Mumblings and Grumblings on Computers

My Clojure Workflow, Reloaded, Reloaded

Several months ago Stuart Sierra wrote a post on the Relevance blog which I found very interesting. In it, he described a way of doing Clojure development that I wanted to try. At first glance, I was interested in it only because it gave me a good workflow for testing within the Clojure repl. I love Test-Driven development and I have always had problems practicing it well in Clojure. I had previously tried two approaches. To begin with, I tried to make do with simply running lein test in the shell when I needed to run tests. The context switch coupled with the slow JVM start up time made this approach unfeasible.

Moving on from this, I attempted to run tests in the REPL without the use of Stuart's tools.namespace library. I learned after a few hours of attempting that I was simply too dumb. I have no idea how code loading works in Clojure. I do not know how to reliably reload code and all its dependencies. I never really knew what the state of the system was at any given time. Once I started making use of the workflow suggested by Sierra I was actually able to reliably and quickly run tests in the repl. This drastically improved my feelings about Clojure development.

A lot of my problems are likely related to the fact that I don't really know what I'm doing. I understand some of the fundamentals around functional programming and LISP. But I do not understand the specific Java-ness of Clojure. I have never written Java more complex than is necessary to maintain the Braintree Java Client Library. I'm certain that for someone with more familiarity with Java, it would be very easy to start up an instance of Jetty when initializing the system and then setting up the ring handler within. I don't know how to do that. For this reason, I was unable to full commit to this technique. I had to make a compromise. Here is how I init the system and start the app.

(defn system []
  (let [db-url (or (System/getenv "DATOMIC_URL") "datomic:mem://sayc-app")]
    {:db-url db-url
     :handler (sayc-app.web/create-handler db-url)
     :web-port (or (try (Integer/parseInt (System/getenv "PORT"))
                        (catch NumberFormatException _ nil))

(defn start [system]
  (d/create-database (:db-url system))
  (migrate/migrate (d/connect (:db-url system)))
  (assoc system
         :server (ring/run-jetty (:handler system) {:port (or (:web-port system) 8080) :join? false})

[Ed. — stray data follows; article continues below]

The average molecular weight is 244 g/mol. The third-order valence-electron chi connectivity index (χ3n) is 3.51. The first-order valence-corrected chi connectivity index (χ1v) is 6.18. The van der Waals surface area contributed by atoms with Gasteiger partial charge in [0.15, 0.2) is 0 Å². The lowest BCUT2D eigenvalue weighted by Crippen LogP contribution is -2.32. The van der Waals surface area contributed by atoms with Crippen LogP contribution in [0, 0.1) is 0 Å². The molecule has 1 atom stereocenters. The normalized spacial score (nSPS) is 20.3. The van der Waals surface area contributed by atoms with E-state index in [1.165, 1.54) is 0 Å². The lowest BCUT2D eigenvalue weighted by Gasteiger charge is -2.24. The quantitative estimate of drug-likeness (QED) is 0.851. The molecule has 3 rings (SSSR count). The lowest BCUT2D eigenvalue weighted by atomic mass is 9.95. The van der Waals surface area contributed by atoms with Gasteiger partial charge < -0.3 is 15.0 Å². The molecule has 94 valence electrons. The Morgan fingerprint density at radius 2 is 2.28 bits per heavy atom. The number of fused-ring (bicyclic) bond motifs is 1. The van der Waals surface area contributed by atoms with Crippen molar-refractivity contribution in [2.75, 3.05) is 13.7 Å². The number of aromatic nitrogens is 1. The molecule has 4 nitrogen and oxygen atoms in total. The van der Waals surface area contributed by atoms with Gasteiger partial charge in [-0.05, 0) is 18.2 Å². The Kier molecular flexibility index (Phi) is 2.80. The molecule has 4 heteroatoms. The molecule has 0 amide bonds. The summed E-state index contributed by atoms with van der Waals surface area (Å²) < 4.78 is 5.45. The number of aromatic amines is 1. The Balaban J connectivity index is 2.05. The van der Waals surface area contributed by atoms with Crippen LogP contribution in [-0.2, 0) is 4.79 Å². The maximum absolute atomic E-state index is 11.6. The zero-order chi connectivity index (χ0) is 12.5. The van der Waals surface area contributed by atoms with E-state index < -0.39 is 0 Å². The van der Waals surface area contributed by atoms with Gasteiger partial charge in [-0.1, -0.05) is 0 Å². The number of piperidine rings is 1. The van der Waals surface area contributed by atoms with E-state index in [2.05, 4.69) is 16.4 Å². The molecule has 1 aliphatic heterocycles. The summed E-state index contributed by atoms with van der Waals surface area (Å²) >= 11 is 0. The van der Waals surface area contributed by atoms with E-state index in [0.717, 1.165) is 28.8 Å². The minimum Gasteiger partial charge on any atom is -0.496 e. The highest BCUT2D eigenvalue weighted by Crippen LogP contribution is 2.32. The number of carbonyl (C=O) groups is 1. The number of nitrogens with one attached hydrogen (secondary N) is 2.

:db-connection (d/connect (:db-url system))))

Since I don't really understand jetty I have to rely on ring/run-jetty to initialize the server. This means there will be some hidden elements of global state. I wish I could get rid of it and I don't think this is exactly what Stuart Sierra had in mind, but it works for me.

Other than the benefit of being able to reliably and quickly run tests, there was a different huge benefit. Constructing an application this way leads you to really consider where all of your global state lies. When you initialize the database connection at such a high level, it is much harder to rely on it deep within the application. This is what led me to the approach I outlined in my previous post. When you initialize this complex system at such a high level, you have to think much harder about what needs access to what.

It is however not all sunshine and roses. This way of working is much harder than just hacking out some Clojure code. It is a quite heavyweight solution. There are parts of it that I found useful that I would like to separate out. I love the good code reloading and I love the ease with which I could run tests. However, designing an application in this way is definitely overkill for the simple toy app I've been working on. Granted, I don't think anyone would have ever thought otherwise. I'm certain that when one is waist-deep in an extermely complicated application this workflow is invaluable.

Why Are We Settling for this in Clojure?

I did a quick Github search to find instances of people passing around global database connections. It didn't take long for me to find a bunch of examples of this.

(def ^:dynamic ^java.sql.Connection *db* nil)

(def *db*
  {:subprotocol "postgresql"
  :subname "//localhost:5432/blogjr"
  :username "blogjr"

(def ^{:doc "The binding contains the database connection settings."}
  *db* {:classname "com.mysql.jdbc.Driver"})

Why are we okay with this? This isn't the post global state future we were promised. If you are using this technique, there are a limited number of options to swap out your database. You can either redefine a dynamic variable or using with-bindings. I had a conversation on Twitter recently with one of the few people I know who has actually been paid to write Clojure about this topic:

I'm quick to believe that there is an issue with what I'm about to propose. It's very likely in fact. I have never done serious work in Clojure. The largest app I've written in Clojure is maybe 300 LoC. So take this with the world's largest grain of salt (#OXYMORON #ALERT).